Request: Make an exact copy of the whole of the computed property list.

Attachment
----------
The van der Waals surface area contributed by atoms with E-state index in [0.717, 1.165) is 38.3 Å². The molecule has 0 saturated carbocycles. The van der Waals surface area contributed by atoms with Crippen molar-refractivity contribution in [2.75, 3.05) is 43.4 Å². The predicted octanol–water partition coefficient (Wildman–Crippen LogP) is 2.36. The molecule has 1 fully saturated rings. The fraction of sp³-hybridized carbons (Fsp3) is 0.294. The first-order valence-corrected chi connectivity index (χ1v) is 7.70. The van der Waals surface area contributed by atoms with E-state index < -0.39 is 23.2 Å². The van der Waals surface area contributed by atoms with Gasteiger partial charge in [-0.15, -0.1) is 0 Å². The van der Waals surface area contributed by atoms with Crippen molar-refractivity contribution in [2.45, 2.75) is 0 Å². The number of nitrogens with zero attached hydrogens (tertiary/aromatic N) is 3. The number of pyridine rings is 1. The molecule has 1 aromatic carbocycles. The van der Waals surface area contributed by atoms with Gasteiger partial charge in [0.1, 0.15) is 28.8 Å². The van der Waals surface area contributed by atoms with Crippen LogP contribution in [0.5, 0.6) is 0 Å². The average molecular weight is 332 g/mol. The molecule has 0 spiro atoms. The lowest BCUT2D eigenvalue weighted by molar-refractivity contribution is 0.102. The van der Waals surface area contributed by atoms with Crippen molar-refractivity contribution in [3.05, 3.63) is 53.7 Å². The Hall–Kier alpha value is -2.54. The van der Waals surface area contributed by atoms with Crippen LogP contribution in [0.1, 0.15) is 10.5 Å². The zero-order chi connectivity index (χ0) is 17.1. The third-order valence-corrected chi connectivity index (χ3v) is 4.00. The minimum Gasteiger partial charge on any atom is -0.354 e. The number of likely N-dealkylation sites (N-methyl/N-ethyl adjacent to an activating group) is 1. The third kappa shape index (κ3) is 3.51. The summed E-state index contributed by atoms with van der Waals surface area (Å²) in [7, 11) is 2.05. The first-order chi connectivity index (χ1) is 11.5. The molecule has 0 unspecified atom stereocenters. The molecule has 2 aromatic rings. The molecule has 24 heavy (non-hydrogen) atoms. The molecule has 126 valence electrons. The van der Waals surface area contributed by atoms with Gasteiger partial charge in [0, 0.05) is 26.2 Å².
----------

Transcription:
The van der Waals surface area contributed by atoms with E-state index in [0.717, 1.165) is 38.3 Å². The molecule has 0 saturated carbocycles. The van der Waals surface area contributed by atoms with Crippen molar-refractivity contribution in [2.75, 3.05) is 43.4 Å². The predicted octanol–water partition coefficient (Wildman–Crippen LogP) is 2.36. The molecule has 1 fully saturated rings. The fraction of sp³-hybridized carbons (Fsp3) is 0.294. The first-order valence-corrected chi connectivity index (χ1v) is 7.70. The van der Waals surface area contributed by atoms with E-state index < -0.39 is 23.2 Å². The van der Waals surface area contributed by atoms with Gasteiger partial charge in [-0.15, -0.1) is 0 Å². The van der Waals surface area contributed by atoms with Crippen molar-refractivity contribution in [2.45, 2.75) is 0 Å². The number of nitrogens with zero attached hydrogens (tertiary/aromatic N) is 3. The number of pyridine rings is 1. The molecule has 1 aromatic carbocycles. The van der Waals surface area contributed by atoms with Gasteiger partial charge in [0.1, 0.15) is 28.8 Å². The van der Waals surface area contributed by atoms with Crippen LogP contribution in [0.5, 0.6) is 0 Å². The average molecular weight is 332 g/mol. The molecule has 0 spiro atoms. The lowest BCUT2D eigenvalue weighted by molar-refractivity contribution is 0.102. The van der Waals surface area contributed by atoms with Crippen molar-refractivity contribution in [3.05, 3.63) is 53.7 Å². The Hall–Kier alpha value is -2.54. The van der Waals surface area contributed by atoms with Crippen LogP contribution in [0.1, 0.15) is 10.5 Å². The zero-order chi connectivity index (χ0) is 17.1. The third-order valence-corrected chi connectivity index (χ3v) is 4.00. The minimum Gasteiger partial charge on any atom is -0.354 e. The number of likely N-dealkylation sites (N-methyl/N-ethyl adjacent to an activating group) is 1. The third kappa shape index (κ3) is 3.51. The summed E-state index contributed by atoms with van der Waals surface area (Å²) in [7, 11) is 2.05. The first-order chi connectivity index (χ1) is 11.5. The molecule has 0 unspecified atom stereocenters. The molecule has 2 aromatic rings. The molecule has 24 heavy (non-hydrogen) atoms. The molecule has 126 valence electrons. The van der Waals surface area contributed by atoms with Gasteiger partial charge in [0, 0.05) is 26.2 Å².